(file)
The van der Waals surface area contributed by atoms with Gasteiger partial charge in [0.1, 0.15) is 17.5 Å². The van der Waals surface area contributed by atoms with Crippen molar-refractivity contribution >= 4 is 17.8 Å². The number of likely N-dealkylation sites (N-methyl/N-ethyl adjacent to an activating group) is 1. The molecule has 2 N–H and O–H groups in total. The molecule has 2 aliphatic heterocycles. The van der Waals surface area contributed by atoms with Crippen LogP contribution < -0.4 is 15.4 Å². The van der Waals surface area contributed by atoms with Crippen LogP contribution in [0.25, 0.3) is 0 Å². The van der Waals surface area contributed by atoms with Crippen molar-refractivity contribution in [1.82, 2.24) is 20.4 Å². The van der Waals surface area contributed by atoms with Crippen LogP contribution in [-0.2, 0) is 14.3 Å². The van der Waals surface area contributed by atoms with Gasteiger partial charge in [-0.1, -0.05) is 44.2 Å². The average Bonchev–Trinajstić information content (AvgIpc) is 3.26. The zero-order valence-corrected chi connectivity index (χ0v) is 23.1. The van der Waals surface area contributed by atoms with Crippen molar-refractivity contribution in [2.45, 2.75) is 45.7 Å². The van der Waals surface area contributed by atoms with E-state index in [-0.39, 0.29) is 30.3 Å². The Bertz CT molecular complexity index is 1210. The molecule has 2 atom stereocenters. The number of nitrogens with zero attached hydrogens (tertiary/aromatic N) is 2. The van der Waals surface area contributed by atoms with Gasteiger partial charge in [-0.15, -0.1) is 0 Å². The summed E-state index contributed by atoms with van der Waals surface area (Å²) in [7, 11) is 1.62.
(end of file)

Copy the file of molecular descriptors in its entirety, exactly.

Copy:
The van der Waals surface area contributed by atoms with Gasteiger partial charge in [0.1, 0.15) is 17.5 Å². The van der Waals surface area contributed by atoms with Crippen molar-refractivity contribution >= 4 is 17.8 Å². The number of likely N-dealkylation sites (N-methyl/N-ethyl adjacent to an activating group) is 1. The molecule has 2 N–H and O–H groups in total. The molecule has 2 aliphatic heterocycles. The van der Waals surface area contributed by atoms with Crippen LogP contribution < -0.4 is 15.4 Å². The van der Waals surface area contributed by atoms with Crippen LogP contribution in [0.25, 0.3) is 0 Å². The van der Waals surface area contributed by atoms with Crippen molar-refractivity contribution in [1.82, 2.24) is 20.4 Å². The van der Waals surface area contributed by atoms with Crippen LogP contribution in [-0.2, 0) is 14.3 Å². The van der Waals surface area contributed by atoms with Gasteiger partial charge in [-0.1, -0.05) is 44.2 Å². The average Bonchev–Trinajstić information content (AvgIpc) is 3.26. The zero-order valence-corrected chi connectivity index (χ0v) is 23.1. The van der Waals surface area contributed by atoms with Crippen molar-refractivity contribution in [2.45, 2.75) is 45.7 Å². The van der Waals surface area contributed by atoms with E-state index in [-0.39, 0.29) is 30.3 Å². The Bertz CT molecular complexity index is 1210. The molecule has 2 atom stereocenters. The number of nitrogens with zero attached hydrogens (tertiary/aromatic N) is 2. The van der Waals surface area contributed by atoms with Gasteiger partial charge in [-0.15, -0.1) is 0 Å². The summed E-state index contributed by atoms with van der Waals surface area (Å²) in [7, 11) is 1.62.